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Year : 2003  |  Volume : 21  |  Issue : 3  |  Page : 221-

Chocolate glycerol broth for maintenance of Haemophilus influenzae

NS Srikanth, R Macaden 
 Department of Microbiology, St. John's Medical College, Bangalore - 560 034, Karnataka, India

Correspondence Address:
N S Srikanth
Department of Microbiology, St. JohnSQs Medical College, Bangalore - 560 034, Karnataka
India

How to cite this article:
Srikanth N S, Macaden R. Chocolate glycerol broth for maintenance of Haemophilus influenzae.Indian J Med Microbiol 2003;21:221-221

How to cite this URL:
Srikanth N S, Macaden R. Chocolate glycerol broth for maintenance of Haemophilus influenzae. Indian J Med Microbiol [serial online] 2003 [cited 2020 Oct 28 ];21:221-221
Available from: https://www.ijmm.org/text.asp?2003/21/3/221/8028

Full Text

Dear Editor,

Haemophilus influenzae has been incriminated as the leading causative agent of several diseases in humans, particularly pneumonia and meningitis.[1] Preservation of these strains is essential for further studies. Maintenance of H. influenzae on chocolate agar slope at 35-37C is a recommended method.[2] They can also be maintained on Dorset egg media.[3]

In this study, several preservation methods were tested to devise a means for preserving H. influenzae in small laboratories. Five strains of H. influenzae identified by standard methods[4] were obtained from clinical specimens (CSF-1, blood-1, sputum-3). All five strains of H. influenzae were plated on two sets of chocolate agar, blood agar streaked with Staphylococcus aureus (satellitism), Dorset egg media slants, chocolate glycerol broth, blood glycerol broth and brain heart infusion glycerol broth. They were incubated at 37C in candle extinction jars. After 24 hours incubation, 1 set was incubated at room temperature while the other set remained at 37C in candle extinction jars.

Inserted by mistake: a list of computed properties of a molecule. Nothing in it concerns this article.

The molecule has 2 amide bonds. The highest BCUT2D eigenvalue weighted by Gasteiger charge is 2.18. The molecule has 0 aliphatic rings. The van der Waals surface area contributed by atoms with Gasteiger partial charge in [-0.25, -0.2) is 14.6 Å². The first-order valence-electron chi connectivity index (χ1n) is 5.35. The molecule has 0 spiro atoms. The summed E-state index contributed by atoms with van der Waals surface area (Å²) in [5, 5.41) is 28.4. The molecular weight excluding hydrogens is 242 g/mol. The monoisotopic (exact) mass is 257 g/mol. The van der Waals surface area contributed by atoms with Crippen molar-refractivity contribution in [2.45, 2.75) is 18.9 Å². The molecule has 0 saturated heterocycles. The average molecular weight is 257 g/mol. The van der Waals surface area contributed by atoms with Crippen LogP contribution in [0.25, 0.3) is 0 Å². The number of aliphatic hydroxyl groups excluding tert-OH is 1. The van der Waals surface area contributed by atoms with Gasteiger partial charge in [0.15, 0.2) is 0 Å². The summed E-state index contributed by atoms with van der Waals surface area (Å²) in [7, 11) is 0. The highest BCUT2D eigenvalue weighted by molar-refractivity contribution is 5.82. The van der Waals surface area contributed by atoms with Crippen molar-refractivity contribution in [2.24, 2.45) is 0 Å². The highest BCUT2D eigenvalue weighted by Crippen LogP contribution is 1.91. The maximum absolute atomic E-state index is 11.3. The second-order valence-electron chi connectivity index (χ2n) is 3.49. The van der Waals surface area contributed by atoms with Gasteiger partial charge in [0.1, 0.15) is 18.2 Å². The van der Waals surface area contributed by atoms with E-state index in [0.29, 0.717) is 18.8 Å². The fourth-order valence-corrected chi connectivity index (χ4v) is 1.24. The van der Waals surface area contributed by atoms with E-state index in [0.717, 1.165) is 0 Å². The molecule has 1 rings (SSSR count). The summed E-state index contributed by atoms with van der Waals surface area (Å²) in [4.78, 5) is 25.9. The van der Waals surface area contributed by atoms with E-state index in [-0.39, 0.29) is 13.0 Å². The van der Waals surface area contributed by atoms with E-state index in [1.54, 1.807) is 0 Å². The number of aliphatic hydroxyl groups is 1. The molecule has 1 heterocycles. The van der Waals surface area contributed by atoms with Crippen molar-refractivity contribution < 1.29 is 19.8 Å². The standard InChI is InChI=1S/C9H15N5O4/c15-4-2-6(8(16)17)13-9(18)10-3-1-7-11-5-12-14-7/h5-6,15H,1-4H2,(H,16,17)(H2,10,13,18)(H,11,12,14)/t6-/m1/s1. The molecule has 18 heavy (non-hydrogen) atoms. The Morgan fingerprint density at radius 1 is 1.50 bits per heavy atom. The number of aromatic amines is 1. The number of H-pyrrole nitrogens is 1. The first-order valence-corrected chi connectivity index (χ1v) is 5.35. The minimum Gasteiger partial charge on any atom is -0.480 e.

Chocolate and blood glycerol broth were prepared by adding 67.2 mL of glycerol to 100 mL of nutrient broth. After autoclaving, 5 mL of heated sheep blood or normal sheep blood were added respectively using sterile precautions. They were then dispensed in 2-3 mL amounts in previously sterilized screw capped plastic vials.

Daily subcultures were made from the above media onto chocolate agar and incubated at 37C in a candle jar to determine viability. The primary media were incubated till the daily subcultures showed no growth. Standard methods were used to identify the organism after each subculture.

The H. influenzae strains were found to be on chocolate agar - 3 days, satellitism plate - 5 days, Dorset egg slants - 7 days, chocolate glycerol broth - 5 weeks, blood glycerol broth - 2 weeks and brain heart influsion glycerol broth - 1 week, at 37C. H. influenzae remained viable in brain heart infusion glycerol broth alone for 2 days at room temperature. In earlier studies H. influenzae has been found to survive on Dorset egg medium for 21 days, whereas in this study they were viable for one week.

Thus, chocolate glycerol broth and brain heart infusion broth afford economical methods to preserve H. influenzae with easily available ingredients. The advantage of brain heart infusion glycerol broth lies in the absence of requirement for blood and maintenance of viability of H. influenzae for two days at room temperature, allowing transport to a bigger laboratory with adequate facilities. In chocolate glycerol broth, which has been tested for the first time, the H. influenzae remained viable for 5 weeks allowing preservation at 37C.

References

1Shann F. Haemophilus influenzae pneumonia. Type b or nontype b. Lancet 1999, 353:1488-1490.
2Cheesebrough M. Culturing bacterial pathogens Chapter 7.4. In : District Laboratory Practice in Tropical Countries. Part 2 (Cambridge University Press, Cambridge) 2000:45-62.
3Wasas AD. Use of Dorset egg medium for maintenance and transport of Neisseria meningitidis and Haemophilus influenzae type b. J Clin Microbiol 1999;37(6):2045-2046.
4Betty AF, Daniel FS, Alice SW. (Eds) Gram negative bacilli and coccobacilli (MacConkey - Negative, Oxidase variable) Section 4, In : Bailey and Scott's Diagnostic Microbiology, 10th ed. (The CV Mosby Company, St. Louis), 1998:555.